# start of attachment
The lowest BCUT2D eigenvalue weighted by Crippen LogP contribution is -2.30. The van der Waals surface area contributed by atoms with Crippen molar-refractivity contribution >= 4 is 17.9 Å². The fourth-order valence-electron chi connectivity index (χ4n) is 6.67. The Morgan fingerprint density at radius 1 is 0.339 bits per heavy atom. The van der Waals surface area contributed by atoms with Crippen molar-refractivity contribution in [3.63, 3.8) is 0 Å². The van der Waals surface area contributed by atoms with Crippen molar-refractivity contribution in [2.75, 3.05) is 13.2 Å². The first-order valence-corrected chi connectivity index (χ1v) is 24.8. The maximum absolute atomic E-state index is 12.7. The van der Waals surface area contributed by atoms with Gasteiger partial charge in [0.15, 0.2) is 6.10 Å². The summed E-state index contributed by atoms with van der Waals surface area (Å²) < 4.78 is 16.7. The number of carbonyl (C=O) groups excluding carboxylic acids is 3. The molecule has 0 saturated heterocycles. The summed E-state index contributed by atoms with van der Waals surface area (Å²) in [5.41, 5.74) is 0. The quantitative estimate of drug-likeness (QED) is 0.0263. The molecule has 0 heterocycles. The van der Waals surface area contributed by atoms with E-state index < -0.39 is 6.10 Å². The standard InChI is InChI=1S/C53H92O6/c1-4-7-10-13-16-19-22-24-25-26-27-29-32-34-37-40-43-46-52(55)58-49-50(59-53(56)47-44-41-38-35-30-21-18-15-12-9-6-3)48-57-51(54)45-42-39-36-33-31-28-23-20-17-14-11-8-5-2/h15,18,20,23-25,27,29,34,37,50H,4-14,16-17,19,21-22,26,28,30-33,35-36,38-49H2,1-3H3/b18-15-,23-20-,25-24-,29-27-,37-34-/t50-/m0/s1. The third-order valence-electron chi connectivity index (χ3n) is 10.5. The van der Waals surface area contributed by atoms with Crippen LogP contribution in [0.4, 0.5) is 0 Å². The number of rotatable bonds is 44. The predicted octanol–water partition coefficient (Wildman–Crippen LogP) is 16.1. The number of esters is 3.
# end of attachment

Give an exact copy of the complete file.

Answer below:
The lowest BCUT2D eigenvalue weighted by Crippen LogP contribution is -2.30. The van der Waals surface area contributed by atoms with Crippen molar-refractivity contribution >= 4 is 17.9 Å². The fourth-order valence-electron chi connectivity index (χ4n) is 6.67. The Morgan fingerprint density at radius 1 is 0.339 bits per heavy atom. The van der Waals surface area contributed by atoms with Crippen molar-refractivity contribution in [3.63, 3.8) is 0 Å². The van der Waals surface area contributed by atoms with Crippen molar-refractivity contribution in [2.75, 3.05) is 13.2 Å². The first-order valence-corrected chi connectivity index (χ1v) is 24.8. The maximum absolute atomic E-state index is 12.7. The van der Waals surface area contributed by atoms with Gasteiger partial charge in [0.15, 0.2) is 6.10 Å². The summed E-state index contributed by atoms with van der Waals surface area (Å²) < 4.78 is 16.7. The number of carbonyl (C=O) groups excluding carboxylic acids is 3. The molecule has 0 saturated heterocycles. The summed E-state index contributed by atoms with van der Waals surface area (Å²) in [5.41, 5.74) is 0. The quantitative estimate of drug-likeness (QED) is 0.0263. The molecule has 0 heterocycles. The van der Waals surface area contributed by atoms with E-state index < -0.39 is 6.10 Å². The standard InChI is InChI=1S/C53H92O6/c1-4-7-10-13-16-19-22-24-25-26-27-29-32-34-37-40-43-46-52(55)58-49-50(59-53(56)47-44-41-38-35-30-21-18-15-12-9-6-3)48-57-51(54)45-42-39-36-33-31-28-23-20-17-14-11-8-5-2/h15,18,20,23-25,27,29,34,37,50H,4-14,16-17,19,21-22,26,28,30-33,35-36,38-49H2,1-3H3/b18-15-,23-20-,25-24-,29-27-,37-34-/t50-/m0/s1. The third-order valence-electron chi connectivity index (χ3n) is 10.5. The van der Waals surface area contributed by atoms with Crippen LogP contribution in [0.4, 0.5) is 0 Å². The number of rotatable bonds is 44. The predicted octanol–water partition coefficient (Wildman–Crippen LogP) is 16.1. The number of esters is 3.